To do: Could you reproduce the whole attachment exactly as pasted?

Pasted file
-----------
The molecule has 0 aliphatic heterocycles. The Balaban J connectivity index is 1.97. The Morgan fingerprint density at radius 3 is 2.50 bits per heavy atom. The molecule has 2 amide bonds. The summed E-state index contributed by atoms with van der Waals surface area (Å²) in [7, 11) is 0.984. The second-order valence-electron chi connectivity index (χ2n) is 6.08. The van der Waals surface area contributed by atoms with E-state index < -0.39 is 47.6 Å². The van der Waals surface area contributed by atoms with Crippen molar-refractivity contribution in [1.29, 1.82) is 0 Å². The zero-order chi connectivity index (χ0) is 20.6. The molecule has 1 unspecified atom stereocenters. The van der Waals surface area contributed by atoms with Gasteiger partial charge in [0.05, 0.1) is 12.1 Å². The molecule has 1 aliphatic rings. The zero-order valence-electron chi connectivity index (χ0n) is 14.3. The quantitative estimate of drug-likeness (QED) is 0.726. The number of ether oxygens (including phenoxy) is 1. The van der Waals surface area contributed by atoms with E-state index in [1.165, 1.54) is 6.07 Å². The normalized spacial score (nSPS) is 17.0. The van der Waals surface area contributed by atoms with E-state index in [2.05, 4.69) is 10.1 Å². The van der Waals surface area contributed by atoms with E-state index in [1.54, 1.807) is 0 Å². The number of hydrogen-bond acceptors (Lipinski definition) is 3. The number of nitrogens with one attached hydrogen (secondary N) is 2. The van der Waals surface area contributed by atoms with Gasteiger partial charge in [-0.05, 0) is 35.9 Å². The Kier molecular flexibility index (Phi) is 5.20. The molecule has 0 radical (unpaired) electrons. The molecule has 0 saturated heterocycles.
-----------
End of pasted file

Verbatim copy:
The molecule has 0 aliphatic heterocycles. The Balaban J connectivity index is 1.97. The Morgan fingerprint density at radius 3 is 2.50 bits per heavy atom. The molecule has 2 amide bonds. The summed E-state index contributed by atoms with van der Waals surface area (Å²) in [7, 11) is 0.984. The second-order valence-electron chi connectivity index (χ2n) is 6.08. The van der Waals surface area contributed by atoms with E-state index < -0.39 is 47.6 Å². The van der Waals surface area contributed by atoms with Crippen molar-refractivity contribution in [1.29, 1.82) is 0 Å². The zero-order chi connectivity index (χ0) is 20.6. The molecule has 1 unspecified atom stereocenters. The van der Waals surface area contributed by atoms with Gasteiger partial charge in [0.05, 0.1) is 12.1 Å². The molecule has 1 aliphatic rings. The zero-order valence-electron chi connectivity index (χ0n) is 14.3. The quantitative estimate of drug-likeness (QED) is 0.726. The number of ether oxygens (including phenoxy) is 1. The van der Waals surface area contributed by atoms with E-state index in [1.165, 1.54) is 6.07 Å². The normalized spacial score (nSPS) is 17.0. The van der Waals surface area contributed by atoms with E-state index in [2.05, 4.69) is 10.1 Å². The van der Waals surface area contributed by atoms with E-state index in [1.54, 1.807) is 0 Å². The number of hydrogen-bond acceptors (Lipinski definition) is 3. The number of nitrogens with one attached hydrogen (secondary N) is 2. The van der Waals surface area contributed by atoms with Gasteiger partial charge in [-0.05, 0) is 35.9 Å². The Kier molecular flexibility index (Phi) is 5.20. The molecule has 0 radical (unpaired) electrons. The molecule has 0 saturated heterocycles.